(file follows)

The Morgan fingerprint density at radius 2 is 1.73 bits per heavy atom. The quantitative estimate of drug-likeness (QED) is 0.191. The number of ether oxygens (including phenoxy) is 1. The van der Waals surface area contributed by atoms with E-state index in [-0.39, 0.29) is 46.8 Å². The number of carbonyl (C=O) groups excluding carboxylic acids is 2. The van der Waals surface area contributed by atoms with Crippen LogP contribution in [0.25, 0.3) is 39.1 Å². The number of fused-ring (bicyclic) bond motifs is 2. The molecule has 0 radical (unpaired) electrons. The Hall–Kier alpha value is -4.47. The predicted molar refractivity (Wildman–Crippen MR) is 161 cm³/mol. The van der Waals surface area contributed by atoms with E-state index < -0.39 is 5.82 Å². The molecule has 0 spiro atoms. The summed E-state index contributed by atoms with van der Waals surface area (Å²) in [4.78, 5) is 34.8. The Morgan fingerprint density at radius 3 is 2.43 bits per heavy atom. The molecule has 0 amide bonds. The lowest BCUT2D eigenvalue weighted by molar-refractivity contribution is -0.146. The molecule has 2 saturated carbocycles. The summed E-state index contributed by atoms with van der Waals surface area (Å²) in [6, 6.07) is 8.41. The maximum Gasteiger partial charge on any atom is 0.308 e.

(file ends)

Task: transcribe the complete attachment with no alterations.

The Morgan fingerprint density at radius 2 is 1.73 bits per heavy atom. The quantitative estimate of drug-likeness (QED) is 0.191. The number of ether oxygens (including phenoxy) is 1. The van der Waals surface area contributed by atoms with E-state index in [-0.39, 0.29) is 46.8 Å². The number of carbonyl (C=O) groups excluding carboxylic acids is 2. The van der Waals surface area contributed by atoms with Crippen LogP contribution in [0.25, 0.3) is 39.1 Å². The number of fused-ring (bicyclic) bond motifs is 2. The molecule has 0 radical (unpaired) electrons. The Hall–Kier alpha value is -4.47. The predicted molar refractivity (Wildman–Crippen MR) is 161 cm³/mol. The van der Waals surface area contributed by atoms with E-state index < -0.39 is 5.82 Å². The molecule has 0 spiro atoms. The summed E-state index contributed by atoms with van der Waals surface area (Å²) in [4.78, 5) is 34.8. The Morgan fingerprint density at radius 3 is 2.43 bits per heavy atom. The molecule has 0 amide bonds. The lowest BCUT2D eigenvalue weighted by molar-refractivity contribution is -0.146. The molecule has 2 saturated carbocycles. The summed E-state index contributed by atoms with van der Waals surface area (Å²) in [6, 6.07) is 8.41. The maximum Gasteiger partial charge on any atom is 0.308 e.